Legislation that would allow farmworkers seeking union representation an alternative to secret-ballot elections passed the California State Assembly on Monday. The measure, Senate Bill 104, cleared the Assembly by a vote of 51-26, with Republicans opposed. It now goes to Democratic Gov. Jerry Brown, who has not yet announced whether he will sign it.
Proposed by Senate President Pro Tem Darrell Steinberg, D-Sacramento, the bill would let farmworkers bargain collectively if a majority of employees submit petition cards to the Agricultural Labor Relations Board. Provisions also would stiffen penalties for employers who seek to thwart farmworkers’ efforts to unionize. The bill was sponsored by the United Farm Workers union.
Supporters say SB 104 is needed because employers wield too much power and can coerce farmworkers into voting against collective bargaining. Opponents, including numerous grower groups, say the bill violates a fundamental precept, secret-ballot elections, and could lead to intimidation of farmworkers by union leaders. Western Growers President and CEO Tom Nassif released the following statement on today’s passage.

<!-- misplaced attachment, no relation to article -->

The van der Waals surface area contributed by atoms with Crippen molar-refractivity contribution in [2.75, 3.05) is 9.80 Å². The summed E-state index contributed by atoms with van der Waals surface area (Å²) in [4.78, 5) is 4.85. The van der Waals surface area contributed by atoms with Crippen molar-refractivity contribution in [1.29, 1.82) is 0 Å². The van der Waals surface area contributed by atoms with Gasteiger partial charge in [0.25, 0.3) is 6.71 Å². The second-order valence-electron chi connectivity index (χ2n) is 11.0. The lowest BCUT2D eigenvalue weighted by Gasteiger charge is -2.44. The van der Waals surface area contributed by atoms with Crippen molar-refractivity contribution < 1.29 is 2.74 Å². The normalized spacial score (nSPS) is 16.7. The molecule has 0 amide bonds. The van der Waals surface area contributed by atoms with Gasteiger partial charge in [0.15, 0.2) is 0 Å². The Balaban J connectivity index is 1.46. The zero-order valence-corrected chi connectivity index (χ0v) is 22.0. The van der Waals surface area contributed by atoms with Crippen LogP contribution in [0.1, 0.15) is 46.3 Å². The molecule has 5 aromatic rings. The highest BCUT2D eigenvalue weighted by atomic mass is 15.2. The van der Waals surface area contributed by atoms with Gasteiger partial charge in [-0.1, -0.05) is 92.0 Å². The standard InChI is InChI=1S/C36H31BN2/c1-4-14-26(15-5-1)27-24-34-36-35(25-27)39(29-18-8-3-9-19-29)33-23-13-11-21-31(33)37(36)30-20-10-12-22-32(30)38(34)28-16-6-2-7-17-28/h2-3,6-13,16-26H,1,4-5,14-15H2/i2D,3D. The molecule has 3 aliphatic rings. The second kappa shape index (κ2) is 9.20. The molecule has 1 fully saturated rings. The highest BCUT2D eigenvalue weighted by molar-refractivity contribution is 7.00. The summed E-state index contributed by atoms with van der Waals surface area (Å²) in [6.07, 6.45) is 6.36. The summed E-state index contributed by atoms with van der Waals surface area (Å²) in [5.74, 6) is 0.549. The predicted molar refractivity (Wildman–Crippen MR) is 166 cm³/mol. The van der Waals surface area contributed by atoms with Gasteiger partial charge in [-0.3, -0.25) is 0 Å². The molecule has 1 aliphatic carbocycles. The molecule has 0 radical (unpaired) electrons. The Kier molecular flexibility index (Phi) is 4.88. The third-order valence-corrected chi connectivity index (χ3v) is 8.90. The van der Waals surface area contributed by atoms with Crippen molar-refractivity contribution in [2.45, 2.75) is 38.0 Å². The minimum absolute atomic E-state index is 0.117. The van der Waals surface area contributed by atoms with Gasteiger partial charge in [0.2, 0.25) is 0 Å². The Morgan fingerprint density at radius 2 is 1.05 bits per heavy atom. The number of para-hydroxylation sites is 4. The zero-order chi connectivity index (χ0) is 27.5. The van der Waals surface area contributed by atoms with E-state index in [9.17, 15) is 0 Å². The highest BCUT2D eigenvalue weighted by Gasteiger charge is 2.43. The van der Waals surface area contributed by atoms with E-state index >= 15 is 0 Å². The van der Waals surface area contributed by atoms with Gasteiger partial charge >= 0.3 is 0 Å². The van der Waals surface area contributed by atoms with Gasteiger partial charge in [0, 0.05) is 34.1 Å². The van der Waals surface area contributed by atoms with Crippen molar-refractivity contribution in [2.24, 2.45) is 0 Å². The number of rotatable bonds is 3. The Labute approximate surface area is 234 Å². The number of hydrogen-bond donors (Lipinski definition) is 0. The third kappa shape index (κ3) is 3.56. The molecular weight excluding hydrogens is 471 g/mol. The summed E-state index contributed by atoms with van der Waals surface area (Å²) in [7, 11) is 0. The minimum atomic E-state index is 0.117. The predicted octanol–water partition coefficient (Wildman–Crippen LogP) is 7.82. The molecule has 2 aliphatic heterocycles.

“If Governor Jerry Brown signs the card check bill, SB 104, he will effectively abolish a farmworker’s exclusive right to vote by secret ballot in a state-supervised election process. We doubt the governor has forgotten what he and Cesar Chavez fought for in the Agricultural Labor Relations Act of 1975 — the secret ballot as the exclusive means of determining the true wishes of the workers. With a card check system, every worker’s vote is made public to the employer, the union organizers and co-workers. Union organizers trying to get signatures would be able to shove the cards in front of a worker with no one else around. This clearly exposes workers to unwanted pressure and possible intimidation by the union. This legislation is not about advancing the cause of farm workers; SB 104 is only about advancing the cause of a union that cannot persuade workers to vote for it without having a union organizer looking over the worker’s shoulder.”